# Dr Peter Aaen

### Biography

### Biography

Peter H. Aaen received the B.A.Sc. degree in Engineering Science and the M.A.Sc. degree in Electrical Engineering, both from the University of Toronto, Toronto, ON., Canada, and the Ph.D. degree in Electrical Engineering from Arizona State University, Tempe, AZ., USA, in 1995, 1997 and 2005, respectively. Prior to joining the University of Surrey, he was the manager of the RF Modeling and Measurement Technology team at Freescale Semiconductor Inc, Tempe, AZ, USA; a company which he joined in 1997 (then Motorola Inc. Semiconductor Product Sector).

He is a Senior Member of the IEEE, a member of the Microwave Theory and Techniques and Electron Device Societies, and is an active member of many technical committees including: IEEE Technical Committee (MTT-1) on Computer-Aided Design, technical program committee member (TPC) of the IEEE Conference on Electrical Performance of Electronic Packaging and Systems (EPEPS), and an executive committee member of the Automatic RF Techniques Group (ARFTG).

### Research interests

His areas of expertise include calibration techniques for microwave measurements, development of package modeling techniques, development of passive and active compact models for the design of microwave power transistors and RFICs, and development of efficient electromagnetic simulation and optimization methodologies for complex packaged environments. His current work focuses on the development and validation of multi-physics based modeling methodologies for high-power and high-frequency electronic devices.

### My publications

### Publications

dispersion in laterally diffused metal-oxide semiconductor (LDMOS)

from pulsed-S-parameter measurement. Using the calculated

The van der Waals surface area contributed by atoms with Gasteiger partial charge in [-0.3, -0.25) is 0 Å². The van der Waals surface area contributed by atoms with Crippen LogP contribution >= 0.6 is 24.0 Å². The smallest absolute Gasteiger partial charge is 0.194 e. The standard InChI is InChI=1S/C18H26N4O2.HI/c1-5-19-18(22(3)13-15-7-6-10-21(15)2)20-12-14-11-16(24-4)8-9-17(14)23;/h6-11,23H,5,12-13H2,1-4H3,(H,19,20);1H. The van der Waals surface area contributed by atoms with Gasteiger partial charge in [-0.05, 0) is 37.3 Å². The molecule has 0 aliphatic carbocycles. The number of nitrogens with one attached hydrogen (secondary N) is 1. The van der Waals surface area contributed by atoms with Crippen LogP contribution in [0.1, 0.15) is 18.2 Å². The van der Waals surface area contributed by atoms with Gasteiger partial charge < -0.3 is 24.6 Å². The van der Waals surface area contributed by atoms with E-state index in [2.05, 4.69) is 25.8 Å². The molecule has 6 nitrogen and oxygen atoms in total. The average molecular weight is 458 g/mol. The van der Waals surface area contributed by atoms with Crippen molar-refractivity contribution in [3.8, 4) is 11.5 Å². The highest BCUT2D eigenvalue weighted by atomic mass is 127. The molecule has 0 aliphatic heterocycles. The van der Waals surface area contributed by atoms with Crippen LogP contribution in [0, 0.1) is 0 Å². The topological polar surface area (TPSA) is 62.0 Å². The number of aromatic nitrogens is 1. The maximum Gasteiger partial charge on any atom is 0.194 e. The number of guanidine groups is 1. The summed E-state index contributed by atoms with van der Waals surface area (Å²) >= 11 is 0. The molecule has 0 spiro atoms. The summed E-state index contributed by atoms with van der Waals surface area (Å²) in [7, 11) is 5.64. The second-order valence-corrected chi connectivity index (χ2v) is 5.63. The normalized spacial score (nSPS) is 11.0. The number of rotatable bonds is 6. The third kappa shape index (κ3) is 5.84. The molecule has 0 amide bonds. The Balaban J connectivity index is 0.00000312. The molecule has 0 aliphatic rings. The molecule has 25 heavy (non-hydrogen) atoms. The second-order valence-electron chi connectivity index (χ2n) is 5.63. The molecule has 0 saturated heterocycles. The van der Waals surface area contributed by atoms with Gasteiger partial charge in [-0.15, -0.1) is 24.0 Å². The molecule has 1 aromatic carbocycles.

high-frequency drain current from measured data, we

demonstrate that length of the lightly doped drain extension is

directly proportional to the amount of current collapse at high

frequency. To capture the frequency dispersion in a nonlinear

model, a frequency-domain mapping technique is proposed to

allow us to augment quasi-static nonlinear electrothermal models.

The importance of including the dispersiveness is demonstrated

through comparing a standard quasi-static model, the newly

augmented model and on-wafer load-pull measurements. For a

5-mm, 500 m unit-gate-width transistor, we demonstrate that

the quasi-static model over predicts the drain efficiency during

large signal drive at P3dB by 9%. The new augmented model is

able to predict the efficiency within 2% of the measured value.

present extreme impedances, which are far removed from the

50-© reference impedance of conventional test equipment,

resulting in a reduction in the measurement sensitivity as

compared with impedances close to the reference impedance. This

letter describes a novel method based on active interferometry

to increase the measurement sensitivity of a VNA for measuring

such extreme impedances, using only a single coupler. The

theory of the method is explained with supporting simulation.

An interferometry-based method is demonstrated for the

first time with on-wafer measurements, resulting in an

improved measurement sensitivity for extreme impedance device

characterization of up to 9%.

characterization of inkjet printed components on flexible substrates,

which aim at measuring the material properties of

silver nanoparticle inks and the supporting dielectric spacer

employed during measurements. Starting with propagation constant

extracted from multiline thru-reflect-line calibration with

coplanar waveguide (CPW) standards and then proceeding with

finite element modeling of CPWs, the proposed technique can